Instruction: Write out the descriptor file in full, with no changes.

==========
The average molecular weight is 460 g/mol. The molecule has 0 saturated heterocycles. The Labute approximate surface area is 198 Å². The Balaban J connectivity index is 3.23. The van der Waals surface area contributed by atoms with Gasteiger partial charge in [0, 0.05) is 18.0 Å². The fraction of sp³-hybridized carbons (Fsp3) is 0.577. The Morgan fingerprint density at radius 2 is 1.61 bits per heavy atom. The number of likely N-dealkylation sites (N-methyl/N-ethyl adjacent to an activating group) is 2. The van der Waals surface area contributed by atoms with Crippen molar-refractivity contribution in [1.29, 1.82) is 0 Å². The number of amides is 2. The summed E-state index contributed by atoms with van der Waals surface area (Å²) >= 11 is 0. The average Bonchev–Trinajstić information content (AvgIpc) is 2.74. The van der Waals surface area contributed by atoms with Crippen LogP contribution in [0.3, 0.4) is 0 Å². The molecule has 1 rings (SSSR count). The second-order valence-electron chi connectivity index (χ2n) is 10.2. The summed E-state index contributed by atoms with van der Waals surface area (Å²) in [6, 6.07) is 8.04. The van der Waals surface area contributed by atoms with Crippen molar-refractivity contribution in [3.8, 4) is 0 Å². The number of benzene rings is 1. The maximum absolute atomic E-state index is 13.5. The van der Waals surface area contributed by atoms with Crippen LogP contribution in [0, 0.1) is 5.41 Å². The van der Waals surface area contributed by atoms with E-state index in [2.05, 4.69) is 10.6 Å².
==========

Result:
The average molecular weight is 460 g/mol. The molecule has 0 saturated heterocycles. The Labute approximate surface area is 198 Å². The Balaban J connectivity index is 3.23. The van der Waals surface area contributed by atoms with Gasteiger partial charge in [0, 0.05) is 18.0 Å². The fraction of sp³-hybridized carbons (Fsp3) is 0.577. The Morgan fingerprint density at radius 2 is 1.61 bits per heavy atom. The number of likely N-dealkylation sites (N-methyl/N-ethyl adjacent to an activating group) is 2. The van der Waals surface area contributed by atoms with Crippen molar-refractivity contribution in [1.29, 1.82) is 0 Å². The number of amides is 2. The summed E-state index contributed by atoms with van der Waals surface area (Å²) >= 11 is 0. The average Bonchev–Trinajstić information content (AvgIpc) is 2.74. The van der Waals surface area contributed by atoms with Crippen LogP contribution in [0.3, 0.4) is 0 Å². The molecule has 1 rings (SSSR count). The second-order valence-electron chi connectivity index (χ2n) is 10.2. The summed E-state index contributed by atoms with van der Waals surface area (Å²) in [6, 6.07) is 8.04. The van der Waals surface area contributed by atoms with Crippen molar-refractivity contribution in [3.8, 4) is 0 Å². The number of benzene rings is 1. The maximum absolute atomic E-state index is 13.5. The van der Waals surface area contributed by atoms with Crippen LogP contribution in [0, 0.1) is 5.41 Å². The van der Waals surface area contributed by atoms with E-state index in [2.05, 4.69) is 10.6 Å².